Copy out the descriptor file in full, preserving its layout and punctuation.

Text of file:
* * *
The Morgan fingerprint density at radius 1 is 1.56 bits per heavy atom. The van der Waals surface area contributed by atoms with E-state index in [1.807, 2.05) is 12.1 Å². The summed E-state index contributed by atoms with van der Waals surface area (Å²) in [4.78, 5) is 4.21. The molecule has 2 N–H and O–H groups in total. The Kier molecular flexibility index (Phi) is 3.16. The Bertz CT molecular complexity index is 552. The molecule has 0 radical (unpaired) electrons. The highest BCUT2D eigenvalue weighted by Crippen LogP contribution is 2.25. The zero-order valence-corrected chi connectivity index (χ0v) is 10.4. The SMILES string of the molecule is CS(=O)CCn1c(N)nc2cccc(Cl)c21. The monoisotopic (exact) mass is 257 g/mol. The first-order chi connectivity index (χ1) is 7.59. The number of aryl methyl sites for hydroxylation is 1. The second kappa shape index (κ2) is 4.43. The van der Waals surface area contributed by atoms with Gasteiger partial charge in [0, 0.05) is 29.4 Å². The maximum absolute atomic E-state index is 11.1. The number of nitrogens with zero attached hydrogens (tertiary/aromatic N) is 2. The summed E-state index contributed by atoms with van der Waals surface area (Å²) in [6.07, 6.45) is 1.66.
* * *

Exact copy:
The Morgan fingerprint density at radius 1 is 1.56 bits per heavy atom. The van der Waals surface area contributed by atoms with E-state index in [1.807, 2.05) is 12.1 Å². The summed E-state index contributed by atoms with van der Waals surface area (Å²) in [4.78, 5) is 4.21. The molecule has 2 N–H and O–H groups in total. The Kier molecular flexibility index (Phi) is 3.16. The Bertz CT molecular complexity index is 552. The molecule has 0 radical (unpaired) electrons. The highest BCUT2D eigenvalue weighted by Crippen LogP contribution is 2.25. The zero-order valence-corrected chi connectivity index (χ0v) is 10.4. The SMILES string of the molecule is CS(=O)CCn1c(N)nc2cccc(Cl)c21. The monoisotopic (exact) mass is 257 g/mol. The first-order chi connectivity index (χ1) is 7.59. The number of aryl methyl sites for hydroxylation is 1. The second kappa shape index (κ2) is 4.43. The van der Waals surface area contributed by atoms with Gasteiger partial charge in [0, 0.05) is 29.4 Å². The maximum absolute atomic E-state index is 11.1. The number of nitrogens with zero attached hydrogens (tertiary/aromatic N) is 2. The summed E-state index contributed by atoms with van der Waals surface area (Å²) in [6.07, 6.45) is 1.66.